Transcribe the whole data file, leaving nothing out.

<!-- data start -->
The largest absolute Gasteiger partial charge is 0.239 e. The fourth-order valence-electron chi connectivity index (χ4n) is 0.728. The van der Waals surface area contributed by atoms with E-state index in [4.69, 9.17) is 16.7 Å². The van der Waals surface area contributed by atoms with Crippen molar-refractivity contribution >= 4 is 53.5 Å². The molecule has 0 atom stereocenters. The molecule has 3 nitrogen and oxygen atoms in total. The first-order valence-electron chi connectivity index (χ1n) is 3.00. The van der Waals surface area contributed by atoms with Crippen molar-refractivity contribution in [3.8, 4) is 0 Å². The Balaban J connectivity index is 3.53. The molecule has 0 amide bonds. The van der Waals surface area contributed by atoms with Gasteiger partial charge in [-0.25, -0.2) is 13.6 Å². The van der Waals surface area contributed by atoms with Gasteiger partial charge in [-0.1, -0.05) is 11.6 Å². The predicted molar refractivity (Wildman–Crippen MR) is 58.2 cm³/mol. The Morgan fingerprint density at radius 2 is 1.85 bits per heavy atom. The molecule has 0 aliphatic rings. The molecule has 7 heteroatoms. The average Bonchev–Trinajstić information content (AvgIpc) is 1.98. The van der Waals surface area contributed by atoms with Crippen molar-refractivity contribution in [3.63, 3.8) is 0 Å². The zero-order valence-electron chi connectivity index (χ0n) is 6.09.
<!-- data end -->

The largest absolute Gasteiger partial charge is 0.239 e. The fourth-order valence-electron chi connectivity index (χ4n) is 0.728. The van der Waals surface area contributed by atoms with E-state index in [4.69, 9.17) is 16.7 Å². The van der Waals surface area contributed by atoms with Crippen molar-refractivity contribution >= 4 is 53.5 Å². The molecule has 0 atom stereocenters. The molecule has 3 nitrogen and oxygen atoms in total. The first-order valence-electron chi connectivity index (χ1n) is 3.00. The van der Waals surface area contributed by atoms with Crippen molar-refractivity contribution in [3.8, 4) is 0 Å². The Balaban J connectivity index is 3.53. The molecule has 0 amide bonds. The van der Waals surface area contributed by atoms with Gasteiger partial charge in [-0.25, -0.2) is 13.6 Å². The van der Waals surface area contributed by atoms with Gasteiger partial charge in [-0.1, -0.05) is 11.6 Å². The predicted molar refractivity (Wildman–Crippen MR) is 58.2 cm³/mol. The Morgan fingerprint density at radius 2 is 1.85 bits per heavy atom. The molecule has 0 aliphatic rings. The molecule has 7 heteroatoms. The average Bonchev–Trinajstić information content (AvgIpc) is 1.98. The van der Waals surface area contributed by atoms with Crippen molar-refractivity contribution in [3.63, 3.8) is 0 Å². The zero-order valence-electron chi connectivity index (χ0n) is 6.09.